Ejection Simulation: Finding the right Configuration

 (c) SIGMA Engineering GmbH

Figure 1 – Initial ejection configuration

Figure 1 – Initial ejection configuration (c) SIGMA Engineering GmbH
Figure 2 – Part deformation for (a) ejection after 15 s, and (b) ejection after 25 s (c) SIGMA Engineering GmbH
Figure 3 – Contact pressure between part and ejector pins for (a) ejection after 15 s, and (b) ejection after 25 s (c) SIGMA Engineering GmbH
Figure 4 – Newly proposed ejection configuration (c) SIGMA Engineering GmbH
Figure 5 – With the new configuration the contact pressure was effective only in the part outer border, where the contraction was higher. Note: the undercuts in the part had to be modified for this configuration. (c) SIGMA Engineering GmbH

In many injection molding processes, the part ejection is one of the most critical moments. Optimizing the ejection configuration via simulation can help reducing cycle time and part deformation.

 

The selection of the ejection system is typically an intuitive process while designing an injection mold. Usually, the designer determines the best location for the ejection pins based on previous experiences. However, sometimes the performance of the ejection system deviates from the designer’s expectation. In the worst case, the contraction of the part towards the mold cores impairs a correct ejection, or the designed system does not work properly.

The molder of a cosmetic packaging wanted to design the ejection system for a round cover, molded in PP. This part should be released without any visible marks, as the aesthetic requirements for this kind of packaging are very high. Initially, the ejection concept shown in Figure 1 was proposed.

The SIGMASOFT® Virtual Molding simulation showed that the part achieved complete solidification at 12 s, the ejection was simulated at 15 s accordingly. However, the results showed that the part was shrinking away from the pins, as shown in Figure 2a. The part was “sticking” to the core, and only one side of the pins was acting on the part, as seen in Figure 3a.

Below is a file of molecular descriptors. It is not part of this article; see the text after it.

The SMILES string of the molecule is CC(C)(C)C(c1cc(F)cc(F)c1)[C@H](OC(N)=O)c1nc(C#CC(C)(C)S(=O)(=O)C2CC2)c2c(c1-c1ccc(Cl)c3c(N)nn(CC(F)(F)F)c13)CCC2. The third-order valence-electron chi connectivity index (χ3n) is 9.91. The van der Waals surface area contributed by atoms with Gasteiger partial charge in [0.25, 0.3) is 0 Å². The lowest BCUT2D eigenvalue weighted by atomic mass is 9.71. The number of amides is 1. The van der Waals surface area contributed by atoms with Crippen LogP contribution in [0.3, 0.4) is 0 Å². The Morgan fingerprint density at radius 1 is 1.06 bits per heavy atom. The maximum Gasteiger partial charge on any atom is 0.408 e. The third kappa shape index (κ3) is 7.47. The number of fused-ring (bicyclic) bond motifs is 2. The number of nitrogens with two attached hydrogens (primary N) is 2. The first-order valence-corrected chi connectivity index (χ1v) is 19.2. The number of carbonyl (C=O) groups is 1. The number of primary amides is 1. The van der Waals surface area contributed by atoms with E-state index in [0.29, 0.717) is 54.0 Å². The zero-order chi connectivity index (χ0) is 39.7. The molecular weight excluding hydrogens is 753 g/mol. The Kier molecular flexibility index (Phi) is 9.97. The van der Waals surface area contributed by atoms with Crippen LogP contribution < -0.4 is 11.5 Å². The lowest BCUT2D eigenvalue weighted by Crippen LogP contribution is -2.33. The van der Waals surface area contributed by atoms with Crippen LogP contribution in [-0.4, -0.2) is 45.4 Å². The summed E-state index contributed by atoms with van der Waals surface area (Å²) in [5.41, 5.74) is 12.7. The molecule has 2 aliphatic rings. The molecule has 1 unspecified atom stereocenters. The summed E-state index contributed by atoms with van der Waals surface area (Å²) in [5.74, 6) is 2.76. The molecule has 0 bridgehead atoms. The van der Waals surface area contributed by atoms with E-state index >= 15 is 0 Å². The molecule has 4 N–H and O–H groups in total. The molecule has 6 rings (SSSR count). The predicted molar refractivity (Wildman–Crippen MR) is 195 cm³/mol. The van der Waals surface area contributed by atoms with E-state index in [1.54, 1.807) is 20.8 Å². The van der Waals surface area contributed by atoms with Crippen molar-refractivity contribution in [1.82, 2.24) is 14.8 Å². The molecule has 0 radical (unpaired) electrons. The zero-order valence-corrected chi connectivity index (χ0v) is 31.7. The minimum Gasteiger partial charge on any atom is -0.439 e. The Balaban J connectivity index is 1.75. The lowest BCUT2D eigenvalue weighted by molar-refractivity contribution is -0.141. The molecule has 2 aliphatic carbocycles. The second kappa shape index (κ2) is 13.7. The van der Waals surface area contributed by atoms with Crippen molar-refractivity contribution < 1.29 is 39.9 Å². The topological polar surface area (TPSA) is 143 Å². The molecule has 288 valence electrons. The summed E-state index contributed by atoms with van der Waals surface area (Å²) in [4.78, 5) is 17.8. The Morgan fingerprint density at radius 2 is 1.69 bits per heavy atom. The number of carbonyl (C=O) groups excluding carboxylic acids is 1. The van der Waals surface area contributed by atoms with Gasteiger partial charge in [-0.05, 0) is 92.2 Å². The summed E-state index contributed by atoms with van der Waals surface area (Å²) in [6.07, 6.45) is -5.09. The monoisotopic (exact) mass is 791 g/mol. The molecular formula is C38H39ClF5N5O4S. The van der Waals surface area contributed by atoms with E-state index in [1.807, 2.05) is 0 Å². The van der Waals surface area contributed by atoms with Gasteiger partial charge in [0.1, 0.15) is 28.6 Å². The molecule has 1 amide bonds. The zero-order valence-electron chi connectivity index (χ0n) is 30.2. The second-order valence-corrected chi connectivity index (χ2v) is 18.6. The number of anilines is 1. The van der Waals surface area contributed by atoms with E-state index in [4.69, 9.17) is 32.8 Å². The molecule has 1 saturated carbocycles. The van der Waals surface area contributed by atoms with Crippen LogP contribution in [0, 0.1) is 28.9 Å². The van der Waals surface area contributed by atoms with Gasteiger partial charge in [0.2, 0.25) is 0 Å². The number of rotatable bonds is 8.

Another simulation was run, with an ejection after 25 seconds. The part deformation was observed to be substantially smaller, as seen in Figure 2b, so that the whole surface of the pins fulfilled their task. The ejection contact pressure for this longer cycle time was lowered by almost 70%, as can be seen in Figure 3b.

To achieve the desired ejection performance and to have lower contact pressure, the cycle time for this ejection configuration needed to be longer. When attempting to cut out cycle time, the contact pressure of the pins increased, risking marks in the part’s surface. Therefore, a second configuration was proposed, as seen in Figure 4. With the help of the ejector ring marks on the part surface should be avoided.

Again, the ejection was simulated at 15 s. The part warped again in the center, following the shape seen in Figure 2a, but the ejection ensued over the perimeter of the part. The contact pressure during ejection for the new configuration is displayed in Figure 5. Finally, this configuration was selected, as it allowed applying ejection pressure effectively to where the part was “sticking”, it left no marks on critical surface areas and allowed a shorter cycle time. The part design was ultimately modified to avoid undercuts and to enable ejection in this configuration.

 

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